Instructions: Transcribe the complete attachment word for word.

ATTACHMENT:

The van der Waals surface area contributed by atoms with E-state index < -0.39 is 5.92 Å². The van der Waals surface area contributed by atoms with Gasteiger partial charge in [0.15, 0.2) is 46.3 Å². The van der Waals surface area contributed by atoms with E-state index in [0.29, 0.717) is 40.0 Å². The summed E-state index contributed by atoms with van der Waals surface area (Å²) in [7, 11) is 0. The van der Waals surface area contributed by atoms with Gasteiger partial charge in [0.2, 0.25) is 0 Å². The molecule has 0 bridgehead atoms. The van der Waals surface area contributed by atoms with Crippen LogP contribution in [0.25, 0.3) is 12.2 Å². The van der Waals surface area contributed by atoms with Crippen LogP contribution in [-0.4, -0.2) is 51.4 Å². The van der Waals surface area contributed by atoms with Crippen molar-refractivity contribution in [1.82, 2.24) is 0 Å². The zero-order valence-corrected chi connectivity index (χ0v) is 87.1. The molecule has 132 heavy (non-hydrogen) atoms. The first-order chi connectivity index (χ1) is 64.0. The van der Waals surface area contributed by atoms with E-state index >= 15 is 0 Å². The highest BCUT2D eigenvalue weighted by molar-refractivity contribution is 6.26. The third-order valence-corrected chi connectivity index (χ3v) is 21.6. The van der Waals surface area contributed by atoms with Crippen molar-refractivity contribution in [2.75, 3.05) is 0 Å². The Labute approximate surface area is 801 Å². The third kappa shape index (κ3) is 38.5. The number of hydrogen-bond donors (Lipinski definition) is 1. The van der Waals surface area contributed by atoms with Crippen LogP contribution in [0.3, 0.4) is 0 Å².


The van der Waals surface area contributed by atoms with E-state index < -0.39 is 5.92 Å². The van der Waals surface area contributed by atoms with Gasteiger partial charge in [0.15, 0.2) is 46.3 Å². The van der Waals surface area contributed by atoms with E-state index in [0.29, 0.717) is 40.0 Å². The summed E-state index contributed by atoms with van der Waals surface area (Å²) in [7, 11) is 0. The van der Waals surface area contributed by atoms with Gasteiger partial charge in [0.2, 0.25) is 0 Å². The molecule has 0 bridgehead atoms. The van der Waals surface area contributed by atoms with Crippen LogP contribution in [0.25, 0.3) is 12.2 Å². The van der Waals surface area contributed by atoms with Crippen LogP contribution in [-0.4, -0.2) is 51.4 Å². The van der Waals surface area contributed by atoms with Crippen molar-refractivity contribution in [1.82, 2.24) is 0 Å². The zero-order valence-corrected chi connectivity index (χ0v) is 87.1. The molecule has 132 heavy (non-hydrogen) atoms. The first-order chi connectivity index (χ1) is 64.0. The van der Waals surface area contributed by atoms with E-state index >= 15 is 0 Å². The highest BCUT2D eigenvalue weighted by molar-refractivity contribution is 6.26. The third-order valence-corrected chi connectivity index (χ3v) is 21.6. The van der Waals surface area contributed by atoms with Crippen molar-refractivity contribution in [2.75, 3.05) is 0 Å². The Labute approximate surface area is 801 Å². The third kappa shape index (κ3) is 38.5. The number of hydrogen-bond donors (Lipinski definition) is 1. The van der Waals surface area contributed by atoms with Crippen LogP contribution in [0.3, 0.4) is 0 Å².